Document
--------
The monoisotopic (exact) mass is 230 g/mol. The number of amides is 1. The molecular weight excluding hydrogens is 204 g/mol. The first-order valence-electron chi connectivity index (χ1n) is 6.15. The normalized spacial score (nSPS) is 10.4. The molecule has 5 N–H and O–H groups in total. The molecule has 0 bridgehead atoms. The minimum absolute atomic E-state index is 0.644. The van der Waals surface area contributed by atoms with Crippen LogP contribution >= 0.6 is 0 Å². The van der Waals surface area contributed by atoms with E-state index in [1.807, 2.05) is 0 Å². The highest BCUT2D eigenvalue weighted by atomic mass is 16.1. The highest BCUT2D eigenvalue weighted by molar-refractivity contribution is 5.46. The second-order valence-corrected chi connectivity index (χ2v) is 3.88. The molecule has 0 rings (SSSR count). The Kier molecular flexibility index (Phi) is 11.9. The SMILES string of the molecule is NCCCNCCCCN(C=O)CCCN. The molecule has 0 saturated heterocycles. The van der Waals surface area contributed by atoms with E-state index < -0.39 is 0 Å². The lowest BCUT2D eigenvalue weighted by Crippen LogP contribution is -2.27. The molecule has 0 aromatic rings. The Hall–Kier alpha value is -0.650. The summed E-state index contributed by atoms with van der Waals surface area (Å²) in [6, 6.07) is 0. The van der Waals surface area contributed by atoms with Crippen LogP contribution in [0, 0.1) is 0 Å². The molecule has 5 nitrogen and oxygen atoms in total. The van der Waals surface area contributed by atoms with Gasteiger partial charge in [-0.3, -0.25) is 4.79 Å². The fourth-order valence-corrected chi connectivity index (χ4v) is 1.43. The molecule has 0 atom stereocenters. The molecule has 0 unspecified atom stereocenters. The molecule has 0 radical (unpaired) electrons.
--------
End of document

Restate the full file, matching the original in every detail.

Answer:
The monoisotopic (exact) mass is 230 g/mol. The number of amides is 1. The molecular weight excluding hydrogens is 204 g/mol. The first-order valence-electron chi connectivity index (χ1n) is 6.15. The normalized spacial score (nSPS) is 10.4. The molecule has 5 N–H and O–H groups in total. The molecule has 0 bridgehead atoms. The minimum absolute atomic E-state index is 0.644. The van der Waals surface area contributed by atoms with Crippen LogP contribution >= 0.6 is 0 Å². The van der Waals surface area contributed by atoms with E-state index in [1.807, 2.05) is 0 Å². The highest BCUT2D eigenvalue weighted by atomic mass is 16.1. The highest BCUT2D eigenvalue weighted by molar-refractivity contribution is 5.46. The second-order valence-corrected chi connectivity index (χ2v) is 3.88. The molecule has 0 rings (SSSR count). The Kier molecular flexibility index (Phi) is 11.9. The SMILES string of the molecule is NCCCNCCCCN(C=O)CCCN. The molecule has 0 saturated heterocycles. The van der Waals surface area contributed by atoms with E-state index < -0.39 is 0 Å². The lowest BCUT2D eigenvalue weighted by Crippen LogP contribution is -2.27. The molecule has 0 aromatic rings. The Hall–Kier alpha value is -0.650. The summed E-state index contributed by atoms with van der Waals surface area (Å²) in [6, 6.07) is 0. The van der Waals surface area contributed by atoms with Crippen LogP contribution in [0, 0.1) is 0 Å². The molecule has 5 nitrogen and oxygen atoms in total. The van der Waals surface area contributed by atoms with Gasteiger partial charge in [-0.3, -0.25) is 4.79 Å². The fourth-order valence-corrected chi connectivity index (χ4v) is 1.43. The molecule has 0 atom stereocenters. The molecule has 0 unspecified atom stereocenters. The molecule has 0 radical (unpaired) electrons.